They are among the last of Asia's hunter-gatherer nomads. The Rautes of west Nepal's inner tarai have long fought a hard battle to save their traditional way of life against the advances of time and technology.
The last census says there are about 2,000 Rautes, but unofficial estimates say they are far fewer. The community traditionally lives in the forests and avoids contact with outsiders. They've refused offers of permanent settlement, even from the king. As awareness of indigenous rights grows, the Rautes too are increasingly vocal about their choice to stay true to their values.
Now modern technology-digital video-might be what helps them argue their case that they just want to be left alone. When journalist-turned-filmmaker Hari Thapa, whose previous credits include the 2001 Guanthali, travelled to the inner valleys of Surkhet and Dailekh last summer, to document the Raute way of life, he had a hard time winning their trust. He managed to convince community leaders that he had no intention of settling them, and was then allowed to film for five intense days.
The result is a 27 minute-long video that gives us the first-ever glimpse into everyday Raute life and highlights the community's perilous negotiation with the world that is slowly encroaching on the forests where they often camp. Rautes live in temporary shelters made from the branches of trees that are of lesser value to villagers. They make wooden pots from the wood of the same trees and exchange this for rice and grain in villages. Rautes only eat this grain, roots and fruit they gather in the forest, and monkeys. They burn their settlements when they leave. "Their way of life is such a brilliant indigenous survival strategy, that it sometimes seems almost too na?ve," says Thapa.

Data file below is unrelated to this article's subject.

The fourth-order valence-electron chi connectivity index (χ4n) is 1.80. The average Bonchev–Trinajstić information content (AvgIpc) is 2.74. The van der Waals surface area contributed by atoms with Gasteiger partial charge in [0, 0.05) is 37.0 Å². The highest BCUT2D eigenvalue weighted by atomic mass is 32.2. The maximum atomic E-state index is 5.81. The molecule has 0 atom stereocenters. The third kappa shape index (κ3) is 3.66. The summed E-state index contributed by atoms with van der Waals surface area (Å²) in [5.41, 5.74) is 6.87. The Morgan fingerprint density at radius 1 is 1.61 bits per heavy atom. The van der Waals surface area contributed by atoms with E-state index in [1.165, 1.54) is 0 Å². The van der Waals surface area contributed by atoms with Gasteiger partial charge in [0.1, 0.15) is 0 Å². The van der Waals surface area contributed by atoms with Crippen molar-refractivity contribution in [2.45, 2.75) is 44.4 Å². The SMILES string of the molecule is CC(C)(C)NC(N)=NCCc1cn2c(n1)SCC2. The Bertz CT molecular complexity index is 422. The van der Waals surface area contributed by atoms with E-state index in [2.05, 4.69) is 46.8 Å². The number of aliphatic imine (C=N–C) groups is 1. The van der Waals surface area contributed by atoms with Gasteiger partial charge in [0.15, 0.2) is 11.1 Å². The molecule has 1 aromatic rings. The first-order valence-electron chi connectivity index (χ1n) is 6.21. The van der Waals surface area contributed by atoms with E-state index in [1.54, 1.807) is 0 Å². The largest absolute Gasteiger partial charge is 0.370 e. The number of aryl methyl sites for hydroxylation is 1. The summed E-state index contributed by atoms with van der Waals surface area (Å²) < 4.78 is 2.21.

But Raute lives are intertwined with those of people in nearby villages. As one side changes, so does the other. Traditional wood pots and leaf plates are giving way to plastic and metal utensils. There is less forested area than the community is used to, and there are more roads. It takes time to get used to traffic-and footwear, a lesson learnt the hard way when long treks along paved roads caused blisters and bleeding feet.
The video contains rare footage, but is low on technique and image quality, in part because it was the result of a reconnaissance trip rather than a full-fledged documentary shoot set-up. Thapa will present it as a proposal, for \'conservation of endangered human species\', to the Global Environment Facility Small Grants Program to fund a two-year-long project. They aim to develop traditional Raute occupations and support Raute rights advocacy.
Thapa says he is struck by how little is known about Rautes and how little sympathy there is for the community's choices. "They don't want much, not to be settled, be farmers, or be educated. They want to be allowed to live in the forests and use the few resources they use," says the soft-spoken Thapa, who hopes to start the project early next year.
Dor Bahadur Bista, one of the first non-Rautes to get close to the community, wrote in his book People of Nepal that they would not survive for long due to the rapid growth of population and settlements, deforestation, changing landscape, and rise in human traffic.
But the community has survived and this short film shows a vibrant culture with passionate adherents.
There will be much discussion about whether the Rautes are right to keep their children away from the benefits of modernity, such as improved health care, but they at least need to be heard.
A former Raute clan head, septuagenarian Min Bahadur Shahi, speaks for his community when he declares with pride and humility, "You are the world, we are the Raute. You are kings of your palaces, we of the jungle."
And if it takes video to hold firm to their ground, well, the Raute community seems ready to adopt some modern things in the name of tradition.